When I was a child I knew I wanted to be a mom. I had no idea what lay in store for me, but let me tell you it is the BEST thing that ever happened to me next to marrying my husband, and foremost becoming a Christian. My gaggle of 6 have taught me things that I never knew. Like how to let go, giving my everything, and joy beyond belief. Even better is that I get to share with them what I know in about life in general, while also teaching them homeschool studies, and my trade. Today I want to touch on how kids learning and creating their own DIY projects benefits all.
It’s not a new topic to most of you that they all love to join me in my trade. We work as a team every day to make this blog possible, and the business what it is. However, if it wasn’t for my family, I couldn’t do what I do. This isn’t the first time I’ve mentioned how important it is to pass on trade skills or take time to teach. You can read about all of their work in these posts.
My youngest son, Mr. O., is no newbie to the game either. He’s found pieces on the curb and tackled big projects for a little guy his age. I’ve shown what he can do before with his Clock Face Table and a French Stand. He rules the DIY!
Today is no different. I found this primitive chair at the thrift store and knew it would be a perfect mama-son project. He is ever asking for something to create or work on and this is it. Why is this a good piece? Because (1) it’s small (2) it doesn’t need much work (3) it has resale potential – since he’s trying to build a savings.
When I told him this would a great project piece for him, he lit up. My kids learning how to DIY is important to me for many reasons. They need to know how to take care of themselves in the most basic of forms (ie. save money and earn money). Likewise, they work on pieces all the time to build their savings. I want them to learn from our past trials and stay out of debt. You can read our story HERE. Plus, helping them to grow in their self-esteem is priceless.
First, I told him to sand it all down because whoever painted it prior didn’t and all the grain was on end from the paint lifting it up. Let me tell ya, he had at it like a ninja!
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Next, we wiped it all down to prep it for our next step – tape. This is the only part I stepped in to help. We wanted to create faux grain sack stripes using that black paint to our advantage. In this instance we did it to leave stripes, whereas in this tutorial we show you how to add them. You can also see all my other grain sack applications in these older posts too.
Using two different sizes of Frog Tape, we put our design on. (a 1 ½” tape strip, and a 1″ strip carefully cut in two). I even cut out a No. 7 out of contact paper to add even more farmhouse flair. Fun!
Next, the fun part for him…PAINT! He wanted to do white. Works for me! To make it even easier for him I set him up with my favorite Zibra brushes. First the Triangle Brush to get into all those corners easily.
Then he used the Stubby Brush to cover the rest. That brush is easily one of my favorite shapes of the brushes I carry in my shop. It fits my hand wonderfully and does a fantastic job of covering. He really looks focused, doesn’t he?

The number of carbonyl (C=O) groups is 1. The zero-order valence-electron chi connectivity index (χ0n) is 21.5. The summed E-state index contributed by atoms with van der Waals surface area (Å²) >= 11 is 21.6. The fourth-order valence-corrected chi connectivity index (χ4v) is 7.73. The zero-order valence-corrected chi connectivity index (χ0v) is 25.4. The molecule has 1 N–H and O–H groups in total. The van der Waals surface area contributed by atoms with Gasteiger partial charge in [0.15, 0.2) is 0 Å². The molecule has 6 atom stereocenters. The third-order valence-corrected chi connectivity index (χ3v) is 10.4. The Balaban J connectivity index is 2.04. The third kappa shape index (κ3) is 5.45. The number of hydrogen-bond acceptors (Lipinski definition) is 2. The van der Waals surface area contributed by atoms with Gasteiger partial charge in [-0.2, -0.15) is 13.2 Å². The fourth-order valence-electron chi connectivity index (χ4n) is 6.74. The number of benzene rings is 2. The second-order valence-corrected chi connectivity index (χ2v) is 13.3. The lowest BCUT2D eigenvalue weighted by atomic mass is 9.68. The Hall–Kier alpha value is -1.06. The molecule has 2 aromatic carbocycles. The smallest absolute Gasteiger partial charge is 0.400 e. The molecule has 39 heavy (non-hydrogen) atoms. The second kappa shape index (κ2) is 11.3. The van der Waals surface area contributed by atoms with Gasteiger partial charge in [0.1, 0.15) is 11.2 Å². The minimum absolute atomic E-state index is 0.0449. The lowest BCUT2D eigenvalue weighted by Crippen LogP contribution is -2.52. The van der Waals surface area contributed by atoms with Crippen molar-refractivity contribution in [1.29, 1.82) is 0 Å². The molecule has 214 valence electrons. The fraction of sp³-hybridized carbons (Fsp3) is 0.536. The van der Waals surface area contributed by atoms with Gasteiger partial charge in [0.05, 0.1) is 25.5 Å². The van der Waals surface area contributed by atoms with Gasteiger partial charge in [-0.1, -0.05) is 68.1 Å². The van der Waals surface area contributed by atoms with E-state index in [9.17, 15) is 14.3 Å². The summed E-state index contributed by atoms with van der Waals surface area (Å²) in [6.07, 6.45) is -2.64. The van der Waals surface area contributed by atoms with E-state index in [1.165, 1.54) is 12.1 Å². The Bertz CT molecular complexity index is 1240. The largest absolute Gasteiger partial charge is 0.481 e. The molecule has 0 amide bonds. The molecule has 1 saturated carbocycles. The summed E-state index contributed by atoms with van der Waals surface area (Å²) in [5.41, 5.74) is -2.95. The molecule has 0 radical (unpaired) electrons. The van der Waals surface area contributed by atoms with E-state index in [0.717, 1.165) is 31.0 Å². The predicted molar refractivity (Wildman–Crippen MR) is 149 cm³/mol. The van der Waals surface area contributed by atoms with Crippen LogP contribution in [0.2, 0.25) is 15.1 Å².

Then, once the first coat cured, he did a second. Last, he took off the tape and let it cure a second time. He quickly asked, “Are we going to make it look old?” (aka. distressing) I giggled and said, “YES!!” He liked that idea. Good boy.
Here is his finished piece and I can proudly say he did so good!
The sweetness it has makes me smile, and we hope it does the same for you. In addition, he even staged it with the button-jointed bear I made him when he turned one year old. Boy, does time fly!! sniff…
My favorite part is the distressing he did. All I had to do was point him in the right direction and he had at it. Goes to show the kids learning and creating their own DIY projects really can be easy and fun for all.
Sometimes I fear that if I blink my kiddos will be all grown up and I’ll miss it. However, I cherish this time dearly and hope this encourages you to take time to build confidence in your children and grandchildren. I know not everyone has a way to sell items, but DIY can be just for the fun or it.
Likewise, you can add a new piece to their bedroom that they work on themselves, build a bird house, or how about a treat for pets or a family member, or even a complete stranger that needs a “hug”? There are so many ways we can keep our kids from succumbing to the digital world of TV, tablets, computers, and phones. In addition, even better is that kids learning these lessons causes the knowledge to stay with them their entire life. Memories of sweet times never die.
Also, Mr. O is offering his grain sack chair in my online shop (SOLD) and can’t wait to see where it ends up. When my kids sell their items it’s a built-in geography lesson. The last piece went to Australia this week – how fun!
Both Mr. O and I hope you’ve been encouraged to try DIY yourself and that even see how kids learning to do for themselves is rewarding a thousand times over. Do pin and share to inspire others too! Share with us your stories – we’d love to hear them.
Up next, this dresser has seen better days and will be getting a face-lift. eep! See the reveal HERE.